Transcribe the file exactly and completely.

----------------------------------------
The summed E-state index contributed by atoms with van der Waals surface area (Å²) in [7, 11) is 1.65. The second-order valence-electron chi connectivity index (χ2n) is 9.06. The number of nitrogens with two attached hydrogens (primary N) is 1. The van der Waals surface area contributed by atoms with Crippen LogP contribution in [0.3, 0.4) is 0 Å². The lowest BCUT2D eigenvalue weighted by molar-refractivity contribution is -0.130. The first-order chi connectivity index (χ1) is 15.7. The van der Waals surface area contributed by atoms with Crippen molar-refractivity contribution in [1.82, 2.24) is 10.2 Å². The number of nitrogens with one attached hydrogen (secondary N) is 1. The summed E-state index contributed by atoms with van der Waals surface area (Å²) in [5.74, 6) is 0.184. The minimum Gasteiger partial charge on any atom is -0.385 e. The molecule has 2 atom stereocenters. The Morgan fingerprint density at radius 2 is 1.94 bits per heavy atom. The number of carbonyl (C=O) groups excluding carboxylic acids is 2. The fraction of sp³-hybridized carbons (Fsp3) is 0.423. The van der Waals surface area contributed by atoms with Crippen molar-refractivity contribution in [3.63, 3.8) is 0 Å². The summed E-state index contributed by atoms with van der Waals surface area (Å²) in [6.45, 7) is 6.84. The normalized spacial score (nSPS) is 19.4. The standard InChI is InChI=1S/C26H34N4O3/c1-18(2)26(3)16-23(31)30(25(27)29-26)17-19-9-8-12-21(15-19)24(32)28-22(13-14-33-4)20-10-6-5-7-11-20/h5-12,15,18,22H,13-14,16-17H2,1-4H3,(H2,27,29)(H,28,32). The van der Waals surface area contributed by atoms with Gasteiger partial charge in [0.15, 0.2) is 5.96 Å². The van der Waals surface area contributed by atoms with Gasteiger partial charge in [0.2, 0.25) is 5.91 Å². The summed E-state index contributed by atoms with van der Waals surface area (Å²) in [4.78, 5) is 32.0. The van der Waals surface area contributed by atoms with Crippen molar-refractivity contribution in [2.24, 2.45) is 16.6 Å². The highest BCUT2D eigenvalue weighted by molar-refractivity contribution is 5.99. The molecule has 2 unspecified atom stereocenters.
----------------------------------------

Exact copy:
The summed E-state index contributed by atoms with van der Waals surface area (Å²) in [7, 11) is 1.65. The second-order valence-electron chi connectivity index (χ2n) is 9.06. The number of nitrogens with two attached hydrogens (primary N) is 1. The van der Waals surface area contributed by atoms with Crippen LogP contribution in [0.3, 0.4) is 0 Å². The lowest BCUT2D eigenvalue weighted by molar-refractivity contribution is -0.130. The first-order chi connectivity index (χ1) is 15.7. The van der Waals surface area contributed by atoms with Crippen molar-refractivity contribution in [1.82, 2.24) is 10.2 Å². The number of nitrogens with one attached hydrogen (secondary N) is 1. The summed E-state index contributed by atoms with van der Waals surface area (Å²) in [5.74, 6) is 0.184. The minimum Gasteiger partial charge on any atom is -0.385 e. The molecule has 2 atom stereocenters. The Morgan fingerprint density at radius 2 is 1.94 bits per heavy atom. The number of carbonyl (C=O) groups excluding carboxylic acids is 2. The fraction of sp³-hybridized carbons (Fsp3) is 0.423. The van der Waals surface area contributed by atoms with Crippen molar-refractivity contribution in [3.63, 3.8) is 0 Å². The summed E-state index contributed by atoms with van der Waals surface area (Å²) in [6.45, 7) is 6.84. The normalized spacial score (nSPS) is 19.4. The standard InChI is InChI=1S/C26H34N4O3/c1-18(2)26(3)16-23(31)30(25(27)29-26)17-19-9-8-12-21(15-19)24(32)28-22(13-14-33-4)20-10-6-5-7-11-20/h5-12,15,18,22H,13-14,16-17H2,1-4H3,(H2,27,29)(H,28,32). The van der Waals surface area contributed by atoms with Gasteiger partial charge in [0.15, 0.2) is 5.96 Å². The van der Waals surface area contributed by atoms with Gasteiger partial charge in [0.2, 0.25) is 5.91 Å². The summed E-state index contributed by atoms with van der Waals surface area (Å²) in [4.78, 5) is 32.0. The van der Waals surface area contributed by atoms with Crippen molar-refractivity contribution in [2.24, 2.45) is 16.6 Å². The highest BCUT2D eigenvalue weighted by molar-refractivity contribution is 5.99. The molecule has 2 unspecified atom stereocenters.